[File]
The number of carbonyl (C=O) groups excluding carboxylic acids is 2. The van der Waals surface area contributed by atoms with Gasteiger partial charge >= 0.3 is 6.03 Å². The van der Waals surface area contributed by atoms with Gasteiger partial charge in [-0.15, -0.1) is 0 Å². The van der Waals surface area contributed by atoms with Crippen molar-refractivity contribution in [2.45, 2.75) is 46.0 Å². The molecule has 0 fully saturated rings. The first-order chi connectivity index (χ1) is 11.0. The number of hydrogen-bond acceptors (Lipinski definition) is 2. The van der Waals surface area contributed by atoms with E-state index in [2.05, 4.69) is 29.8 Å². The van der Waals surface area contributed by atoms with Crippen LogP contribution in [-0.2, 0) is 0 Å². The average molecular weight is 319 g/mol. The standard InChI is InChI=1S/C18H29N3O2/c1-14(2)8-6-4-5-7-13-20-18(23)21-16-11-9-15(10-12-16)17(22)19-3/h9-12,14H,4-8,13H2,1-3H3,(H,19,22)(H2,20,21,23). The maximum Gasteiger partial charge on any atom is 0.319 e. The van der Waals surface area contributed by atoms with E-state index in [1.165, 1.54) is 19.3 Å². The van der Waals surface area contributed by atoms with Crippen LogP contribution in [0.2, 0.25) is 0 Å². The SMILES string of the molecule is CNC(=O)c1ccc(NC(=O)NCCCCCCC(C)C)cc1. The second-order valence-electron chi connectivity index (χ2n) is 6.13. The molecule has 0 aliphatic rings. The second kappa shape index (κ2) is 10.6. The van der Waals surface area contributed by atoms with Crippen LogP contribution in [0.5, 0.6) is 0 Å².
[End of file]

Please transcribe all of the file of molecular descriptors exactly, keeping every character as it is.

The number of carbonyl (C=O) groups excluding carboxylic acids is 2. The van der Waals surface area contributed by atoms with Gasteiger partial charge >= 0.3 is 6.03 Å². The van der Waals surface area contributed by atoms with Gasteiger partial charge in [-0.15, -0.1) is 0 Å². The van der Waals surface area contributed by atoms with Crippen molar-refractivity contribution in [2.45, 2.75) is 46.0 Å². The molecule has 0 fully saturated rings. The first-order chi connectivity index (χ1) is 11.0. The number of hydrogen-bond acceptors (Lipinski definition) is 2. The van der Waals surface area contributed by atoms with E-state index in [2.05, 4.69) is 29.8 Å². The van der Waals surface area contributed by atoms with Crippen LogP contribution in [-0.2, 0) is 0 Å². The average molecular weight is 319 g/mol. The standard InChI is InChI=1S/C18H29N3O2/c1-14(2)8-6-4-5-7-13-20-18(23)21-16-11-9-15(10-12-16)17(22)19-3/h9-12,14H,4-8,13H2,1-3H3,(H,19,22)(H2,20,21,23). The maximum Gasteiger partial charge on any atom is 0.319 e. The van der Waals surface area contributed by atoms with E-state index in [1.165, 1.54) is 19.3 Å². The van der Waals surface area contributed by atoms with Crippen LogP contribution in [0.2, 0.25) is 0 Å². The SMILES string of the molecule is CNC(=O)c1ccc(NC(=O)NCCCCCCC(C)C)cc1. The second-order valence-electron chi connectivity index (χ2n) is 6.13. The molecule has 0 aliphatic rings. The second kappa shape index (κ2) is 10.6. The van der Waals surface area contributed by atoms with Crippen LogP contribution in [0.5, 0.6) is 0 Å².